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Has the UN climate panel now outlived its usefulness?

By Fred Pearce - posted Monday, 14 October 2013

After four years of work, it took the U.N. Intergovernmental Panel on Climate Change until 5 a.m. on the morning of publication last Friday to agree on the final wording of its new report. Agreement was only reached at the end of an all-night closed session at which delegates from governments cross-questioned the scientists and at times sought to put their own spin on the findings. It is not called an "intergovernmental panel" for nothing, and every last nation had to agree to the text before it was published.

Leaving aside the hysterical fringes, most mainstream media coverage of the IPCC report took one of two lines. Some concentrated on its "stark warning" about how scientists are "more sure than ever" about climate change and humanity's role in it. Others more skeptically stressed that the panel had confirmed for the first time a slowdown in warming in the past 15 years, and that, partly as a result, it had slightly lowered its projections of future warming.

Both stories are true. As Thomas Stocker of the University of Bern, the co-chair of the scientists behind the report, put it at the press launch: "Human influence on the climate is clear," and "climate change is the greatest challenge of our time." The assessment had concluded that scientists are now 95 percent certain that the warming since 1950 is due primarily to human activity, up from 90 percent in their last report in 2007.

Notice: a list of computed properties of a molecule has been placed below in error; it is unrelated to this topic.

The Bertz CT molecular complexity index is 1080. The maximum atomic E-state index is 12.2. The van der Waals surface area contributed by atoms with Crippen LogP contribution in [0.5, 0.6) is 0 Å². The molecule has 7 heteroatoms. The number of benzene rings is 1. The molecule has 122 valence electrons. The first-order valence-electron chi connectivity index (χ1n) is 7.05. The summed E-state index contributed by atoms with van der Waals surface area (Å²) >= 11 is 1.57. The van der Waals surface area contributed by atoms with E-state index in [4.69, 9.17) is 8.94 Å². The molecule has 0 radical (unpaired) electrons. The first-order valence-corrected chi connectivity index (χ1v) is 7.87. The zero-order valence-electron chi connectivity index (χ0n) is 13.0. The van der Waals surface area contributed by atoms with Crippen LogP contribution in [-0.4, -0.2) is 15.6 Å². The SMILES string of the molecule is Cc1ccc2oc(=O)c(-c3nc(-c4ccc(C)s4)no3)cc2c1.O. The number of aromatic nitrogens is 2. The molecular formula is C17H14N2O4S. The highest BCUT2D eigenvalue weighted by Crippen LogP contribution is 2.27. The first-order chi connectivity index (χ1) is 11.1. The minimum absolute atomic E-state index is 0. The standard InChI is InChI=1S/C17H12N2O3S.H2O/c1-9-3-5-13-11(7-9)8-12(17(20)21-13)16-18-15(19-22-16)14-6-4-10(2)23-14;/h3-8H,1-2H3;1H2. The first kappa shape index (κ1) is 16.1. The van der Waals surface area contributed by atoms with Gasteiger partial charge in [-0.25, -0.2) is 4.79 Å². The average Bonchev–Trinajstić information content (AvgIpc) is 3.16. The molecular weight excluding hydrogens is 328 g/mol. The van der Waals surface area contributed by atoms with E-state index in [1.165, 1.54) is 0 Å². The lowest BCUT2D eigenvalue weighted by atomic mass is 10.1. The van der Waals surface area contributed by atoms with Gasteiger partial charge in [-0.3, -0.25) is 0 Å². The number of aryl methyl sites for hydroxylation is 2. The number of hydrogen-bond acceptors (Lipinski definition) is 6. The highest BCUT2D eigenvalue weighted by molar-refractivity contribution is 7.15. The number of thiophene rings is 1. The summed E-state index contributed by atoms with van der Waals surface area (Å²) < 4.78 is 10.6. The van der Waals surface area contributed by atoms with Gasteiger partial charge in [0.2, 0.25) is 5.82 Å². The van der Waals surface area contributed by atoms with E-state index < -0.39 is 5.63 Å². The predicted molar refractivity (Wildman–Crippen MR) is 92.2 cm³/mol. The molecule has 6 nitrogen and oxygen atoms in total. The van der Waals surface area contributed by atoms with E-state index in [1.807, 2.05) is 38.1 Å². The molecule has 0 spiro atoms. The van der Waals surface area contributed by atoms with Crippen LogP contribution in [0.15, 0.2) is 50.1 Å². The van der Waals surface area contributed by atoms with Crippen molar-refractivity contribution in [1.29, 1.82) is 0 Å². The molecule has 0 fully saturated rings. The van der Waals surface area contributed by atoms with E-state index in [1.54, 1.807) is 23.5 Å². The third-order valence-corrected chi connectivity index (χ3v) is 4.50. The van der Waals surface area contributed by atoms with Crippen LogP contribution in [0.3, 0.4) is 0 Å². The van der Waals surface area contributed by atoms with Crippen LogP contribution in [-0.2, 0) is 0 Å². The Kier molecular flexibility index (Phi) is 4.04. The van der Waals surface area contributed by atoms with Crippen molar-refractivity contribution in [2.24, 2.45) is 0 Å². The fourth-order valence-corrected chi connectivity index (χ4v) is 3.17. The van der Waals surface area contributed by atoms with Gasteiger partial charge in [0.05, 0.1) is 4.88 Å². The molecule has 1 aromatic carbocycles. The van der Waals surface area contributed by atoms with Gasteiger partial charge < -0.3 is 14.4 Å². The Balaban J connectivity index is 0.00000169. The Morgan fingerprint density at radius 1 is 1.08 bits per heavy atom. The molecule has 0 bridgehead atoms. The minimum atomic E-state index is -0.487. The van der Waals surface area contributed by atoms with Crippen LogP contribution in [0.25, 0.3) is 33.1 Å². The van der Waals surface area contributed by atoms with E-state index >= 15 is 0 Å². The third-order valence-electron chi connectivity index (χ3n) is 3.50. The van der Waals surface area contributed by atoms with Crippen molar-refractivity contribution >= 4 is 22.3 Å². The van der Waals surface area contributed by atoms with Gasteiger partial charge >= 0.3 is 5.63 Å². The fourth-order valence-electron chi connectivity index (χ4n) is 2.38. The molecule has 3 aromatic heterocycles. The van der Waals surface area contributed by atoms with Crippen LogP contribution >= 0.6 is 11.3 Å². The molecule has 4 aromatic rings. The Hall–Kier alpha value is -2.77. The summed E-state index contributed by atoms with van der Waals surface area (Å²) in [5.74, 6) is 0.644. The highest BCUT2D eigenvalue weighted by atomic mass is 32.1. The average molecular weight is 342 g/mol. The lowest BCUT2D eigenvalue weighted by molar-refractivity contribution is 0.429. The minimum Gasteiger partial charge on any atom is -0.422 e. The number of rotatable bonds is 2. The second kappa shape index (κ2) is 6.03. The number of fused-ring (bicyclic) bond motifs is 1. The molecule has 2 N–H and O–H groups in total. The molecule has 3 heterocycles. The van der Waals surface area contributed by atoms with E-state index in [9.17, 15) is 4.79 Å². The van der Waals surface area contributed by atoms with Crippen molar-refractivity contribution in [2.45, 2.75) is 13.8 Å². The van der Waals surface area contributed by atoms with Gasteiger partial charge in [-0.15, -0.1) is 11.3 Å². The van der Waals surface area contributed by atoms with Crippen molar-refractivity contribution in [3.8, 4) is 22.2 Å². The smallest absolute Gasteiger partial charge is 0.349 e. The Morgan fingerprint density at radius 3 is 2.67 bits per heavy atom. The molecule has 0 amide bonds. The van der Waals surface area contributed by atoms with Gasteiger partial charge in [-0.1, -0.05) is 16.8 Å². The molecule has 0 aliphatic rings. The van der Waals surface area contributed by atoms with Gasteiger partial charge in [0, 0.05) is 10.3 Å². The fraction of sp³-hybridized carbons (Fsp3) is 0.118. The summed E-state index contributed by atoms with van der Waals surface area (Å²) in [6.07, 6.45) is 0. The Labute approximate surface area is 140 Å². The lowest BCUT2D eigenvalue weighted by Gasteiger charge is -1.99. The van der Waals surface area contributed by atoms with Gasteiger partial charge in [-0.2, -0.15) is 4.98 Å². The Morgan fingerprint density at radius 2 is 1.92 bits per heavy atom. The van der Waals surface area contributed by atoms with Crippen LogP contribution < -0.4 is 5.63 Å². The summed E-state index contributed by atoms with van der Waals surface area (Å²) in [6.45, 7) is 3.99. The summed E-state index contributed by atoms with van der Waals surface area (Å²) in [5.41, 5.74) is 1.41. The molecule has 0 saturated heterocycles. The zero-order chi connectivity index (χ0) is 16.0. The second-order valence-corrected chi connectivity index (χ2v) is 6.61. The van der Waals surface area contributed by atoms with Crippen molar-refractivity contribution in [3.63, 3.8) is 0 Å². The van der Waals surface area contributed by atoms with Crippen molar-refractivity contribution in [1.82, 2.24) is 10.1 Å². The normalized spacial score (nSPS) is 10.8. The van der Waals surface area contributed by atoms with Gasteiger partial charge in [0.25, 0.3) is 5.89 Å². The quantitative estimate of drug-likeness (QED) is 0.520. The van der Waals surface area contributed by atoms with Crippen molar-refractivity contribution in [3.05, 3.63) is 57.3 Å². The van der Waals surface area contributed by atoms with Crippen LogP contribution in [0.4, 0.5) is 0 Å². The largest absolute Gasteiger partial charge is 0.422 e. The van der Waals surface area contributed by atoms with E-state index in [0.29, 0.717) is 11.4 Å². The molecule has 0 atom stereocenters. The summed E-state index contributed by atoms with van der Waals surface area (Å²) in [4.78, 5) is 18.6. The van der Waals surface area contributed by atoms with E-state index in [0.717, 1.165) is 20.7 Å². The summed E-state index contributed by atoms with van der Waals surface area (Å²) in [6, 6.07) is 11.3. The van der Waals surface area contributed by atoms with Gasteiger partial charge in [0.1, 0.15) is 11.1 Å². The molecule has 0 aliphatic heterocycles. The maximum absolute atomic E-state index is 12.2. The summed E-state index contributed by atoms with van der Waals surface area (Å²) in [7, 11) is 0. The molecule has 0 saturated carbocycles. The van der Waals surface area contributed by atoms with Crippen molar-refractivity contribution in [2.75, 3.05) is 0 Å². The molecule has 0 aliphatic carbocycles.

Yet Stocker also talked about scientific interest in what lay behind what he termed the "hiatus" in warming. Nobody, the report says, is yet sure whether it is a blip - perhaps caused by some natural redistribution of heat between the atmosphere and the oceans - or whether it means climate models have got something wrong about global warming.

But there is a third narrative about the IPCC that has received less attention. Some of those involved in the report process believe the natural caution among scientists - coupled perhaps with a wish not to repeat some exaggerations that marred some previous IPCC reports, and the effect of politicians looking over their shoulders - has created a report that is overly conservative, even biased, in its conclusions. Rather than lowering its expectations of warming, these scientists say, perhaps the panel should be raising them.

Some "scary scenarios" arising from possible positive feedbacks - in which nature amplifies man-made warming - have been left out of the model projections on which the IPCC's headline forecasts are based. Surely, some critics say, it is the scary scenarios that politicians need to know about if they are to do their duty under the UN climate change convention and act together to prevent "dangerous climate change." Even the U.S. signed that, under George Bush senior in 1992.

The report's headline conclusions include: